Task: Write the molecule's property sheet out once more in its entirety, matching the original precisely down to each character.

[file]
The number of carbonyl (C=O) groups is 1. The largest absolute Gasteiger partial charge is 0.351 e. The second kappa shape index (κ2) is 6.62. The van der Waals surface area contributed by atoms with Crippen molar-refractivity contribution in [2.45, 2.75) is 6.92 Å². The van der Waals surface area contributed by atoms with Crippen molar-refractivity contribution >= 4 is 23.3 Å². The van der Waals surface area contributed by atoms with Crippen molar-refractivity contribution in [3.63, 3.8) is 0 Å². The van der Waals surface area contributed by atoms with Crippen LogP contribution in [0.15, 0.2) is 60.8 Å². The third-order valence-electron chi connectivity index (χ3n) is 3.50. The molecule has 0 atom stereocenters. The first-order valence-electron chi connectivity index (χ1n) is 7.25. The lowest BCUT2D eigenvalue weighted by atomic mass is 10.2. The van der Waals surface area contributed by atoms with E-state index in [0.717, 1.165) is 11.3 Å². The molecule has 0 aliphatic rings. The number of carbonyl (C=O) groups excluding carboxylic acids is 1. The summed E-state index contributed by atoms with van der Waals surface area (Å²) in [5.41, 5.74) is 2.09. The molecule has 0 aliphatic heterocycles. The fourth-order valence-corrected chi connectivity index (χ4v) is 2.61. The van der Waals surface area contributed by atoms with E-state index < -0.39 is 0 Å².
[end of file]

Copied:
The number of carbonyl (C=O) groups is 1. The largest absolute Gasteiger partial charge is 0.351 e. The second kappa shape index (κ2) is 6.62. The van der Waals surface area contributed by atoms with Crippen molar-refractivity contribution in [2.45, 2.75) is 6.92 Å². The van der Waals surface area contributed by atoms with Crippen molar-refractivity contribution >= 4 is 23.3 Å². The van der Waals surface area contributed by atoms with Crippen molar-refractivity contribution in [3.63, 3.8) is 0 Å². The van der Waals surface area contributed by atoms with Crippen LogP contribution in [0.15, 0.2) is 60.8 Å². The third-order valence-electron chi connectivity index (χ3n) is 3.50. The molecule has 0 atom stereocenters. The first-order valence-electron chi connectivity index (χ1n) is 7.25. The lowest BCUT2D eigenvalue weighted by atomic mass is 10.2. The van der Waals surface area contributed by atoms with E-state index in [0.717, 1.165) is 11.3 Å². The molecule has 0 aliphatic rings. The number of carbonyl (C=O) groups excluding carboxylic acids is 1. The summed E-state index contributed by atoms with van der Waals surface area (Å²) in [5.41, 5.74) is 2.09. The molecule has 0 aliphatic heterocycles. The fourth-order valence-corrected chi connectivity index (χ4v) is 2.61. The van der Waals surface area contributed by atoms with E-state index < -0.39 is 0 Å².